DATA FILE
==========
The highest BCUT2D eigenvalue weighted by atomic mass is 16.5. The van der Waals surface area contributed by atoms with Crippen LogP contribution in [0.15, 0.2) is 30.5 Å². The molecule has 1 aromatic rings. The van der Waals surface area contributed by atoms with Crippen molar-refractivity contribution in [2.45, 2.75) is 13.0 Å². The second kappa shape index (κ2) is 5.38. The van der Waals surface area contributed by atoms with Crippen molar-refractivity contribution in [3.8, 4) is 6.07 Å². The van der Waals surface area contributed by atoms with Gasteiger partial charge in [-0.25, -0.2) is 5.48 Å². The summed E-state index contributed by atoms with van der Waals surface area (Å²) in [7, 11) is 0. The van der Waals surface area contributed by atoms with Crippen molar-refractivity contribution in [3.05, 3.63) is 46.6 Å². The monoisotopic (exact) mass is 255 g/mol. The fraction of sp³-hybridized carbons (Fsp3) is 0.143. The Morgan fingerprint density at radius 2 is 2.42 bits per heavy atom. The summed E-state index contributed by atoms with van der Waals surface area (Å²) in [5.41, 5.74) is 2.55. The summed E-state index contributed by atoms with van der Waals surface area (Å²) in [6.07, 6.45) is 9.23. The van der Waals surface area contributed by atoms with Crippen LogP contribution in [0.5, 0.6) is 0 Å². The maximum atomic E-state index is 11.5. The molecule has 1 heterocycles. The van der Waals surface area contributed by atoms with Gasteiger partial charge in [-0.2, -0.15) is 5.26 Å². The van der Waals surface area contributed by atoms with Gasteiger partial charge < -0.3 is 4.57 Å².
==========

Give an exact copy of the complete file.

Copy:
The highest BCUT2D eigenvalue weighted by atomic mass is 16.5. The van der Waals surface area contributed by atoms with Crippen LogP contribution in [0.15, 0.2) is 30.5 Å². The molecule has 1 aromatic rings. The van der Waals surface area contributed by atoms with Crippen molar-refractivity contribution in [2.45, 2.75) is 13.0 Å². The second kappa shape index (κ2) is 5.38. The van der Waals surface area contributed by atoms with Crippen molar-refractivity contribution in [3.8, 4) is 6.07 Å². The van der Waals surface area contributed by atoms with Gasteiger partial charge in [-0.25, -0.2) is 5.48 Å². The summed E-state index contributed by atoms with van der Waals surface area (Å²) in [7, 11) is 0. The van der Waals surface area contributed by atoms with Crippen molar-refractivity contribution in [3.05, 3.63) is 46.6 Å². The monoisotopic (exact) mass is 255 g/mol. The fraction of sp³-hybridized carbons (Fsp3) is 0.143. The Morgan fingerprint density at radius 2 is 2.42 bits per heavy atom. The summed E-state index contributed by atoms with van der Waals surface area (Å²) in [5.41, 5.74) is 2.55. The summed E-state index contributed by atoms with van der Waals surface area (Å²) in [6.07, 6.45) is 9.23. The van der Waals surface area contributed by atoms with Crippen LogP contribution in [0.5, 0.6) is 0 Å². The maximum atomic E-state index is 11.5. The molecule has 1 heterocycles. The van der Waals surface area contributed by atoms with Gasteiger partial charge in [-0.2, -0.15) is 5.26 Å². The van der Waals surface area contributed by atoms with Gasteiger partial charge < -0.3 is 4.57 Å².